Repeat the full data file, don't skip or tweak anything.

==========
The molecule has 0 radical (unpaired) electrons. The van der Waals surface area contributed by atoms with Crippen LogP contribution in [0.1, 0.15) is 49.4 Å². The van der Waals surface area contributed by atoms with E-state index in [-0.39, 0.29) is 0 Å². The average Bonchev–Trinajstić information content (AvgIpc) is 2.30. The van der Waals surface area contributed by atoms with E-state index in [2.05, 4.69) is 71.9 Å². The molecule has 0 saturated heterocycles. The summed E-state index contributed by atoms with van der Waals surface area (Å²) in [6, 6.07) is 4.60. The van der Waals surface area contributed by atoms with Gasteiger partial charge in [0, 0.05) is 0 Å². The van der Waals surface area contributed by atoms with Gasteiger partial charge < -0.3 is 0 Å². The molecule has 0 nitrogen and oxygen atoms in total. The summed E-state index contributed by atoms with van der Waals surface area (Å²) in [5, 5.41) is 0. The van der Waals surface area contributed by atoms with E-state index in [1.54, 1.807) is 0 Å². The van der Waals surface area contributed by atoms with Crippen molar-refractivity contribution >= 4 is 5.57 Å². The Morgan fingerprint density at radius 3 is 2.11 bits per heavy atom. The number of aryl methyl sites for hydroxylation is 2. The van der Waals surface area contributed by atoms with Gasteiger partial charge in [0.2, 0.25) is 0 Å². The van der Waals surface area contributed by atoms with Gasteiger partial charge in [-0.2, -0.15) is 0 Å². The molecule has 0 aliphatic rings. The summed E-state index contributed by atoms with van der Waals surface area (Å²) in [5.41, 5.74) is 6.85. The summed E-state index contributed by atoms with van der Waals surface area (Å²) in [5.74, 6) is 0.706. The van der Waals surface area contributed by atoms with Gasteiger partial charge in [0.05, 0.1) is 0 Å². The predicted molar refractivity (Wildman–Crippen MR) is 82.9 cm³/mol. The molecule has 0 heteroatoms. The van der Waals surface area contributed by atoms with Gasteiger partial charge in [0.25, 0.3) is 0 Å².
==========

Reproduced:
The molecule has 0 radical (unpaired) electrons. The van der Waals surface area contributed by atoms with Crippen LogP contribution in [0.1, 0.15) is 49.4 Å². The van der Waals surface area contributed by atoms with E-state index in [-0.39, 0.29) is 0 Å². The average Bonchev–Trinajstić information content (AvgIpc) is 2.30. The van der Waals surface area contributed by atoms with E-state index in [2.05, 4.69) is 71.9 Å². The molecule has 0 saturated heterocycles. The summed E-state index contributed by atoms with van der Waals surface area (Å²) in [6, 6.07) is 4.60. The van der Waals surface area contributed by atoms with Gasteiger partial charge in [0, 0.05) is 0 Å². The van der Waals surface area contributed by atoms with Gasteiger partial charge < -0.3 is 0 Å². The molecule has 0 nitrogen and oxygen atoms in total. The summed E-state index contributed by atoms with van der Waals surface area (Å²) in [5, 5.41) is 0. The van der Waals surface area contributed by atoms with E-state index in [1.54, 1.807) is 0 Å². The van der Waals surface area contributed by atoms with Crippen molar-refractivity contribution >= 4 is 5.57 Å². The Morgan fingerprint density at radius 3 is 2.11 bits per heavy atom. The number of aryl methyl sites for hydroxylation is 2. The van der Waals surface area contributed by atoms with Gasteiger partial charge in [0.2, 0.25) is 0 Å². The van der Waals surface area contributed by atoms with Gasteiger partial charge in [-0.2, -0.15) is 0 Å². The molecule has 0 aliphatic rings. The summed E-state index contributed by atoms with van der Waals surface area (Å²) in [5.41, 5.74) is 6.85. The summed E-state index contributed by atoms with van der Waals surface area (Å²) in [5.74, 6) is 0.706. The van der Waals surface area contributed by atoms with Gasteiger partial charge in [0.05, 0.1) is 0 Å². The predicted molar refractivity (Wildman–Crippen MR) is 82.9 cm³/mol. The molecule has 0 heteroatoms. The van der Waals surface area contributed by atoms with Gasteiger partial charge in [0.25, 0.3) is 0 Å².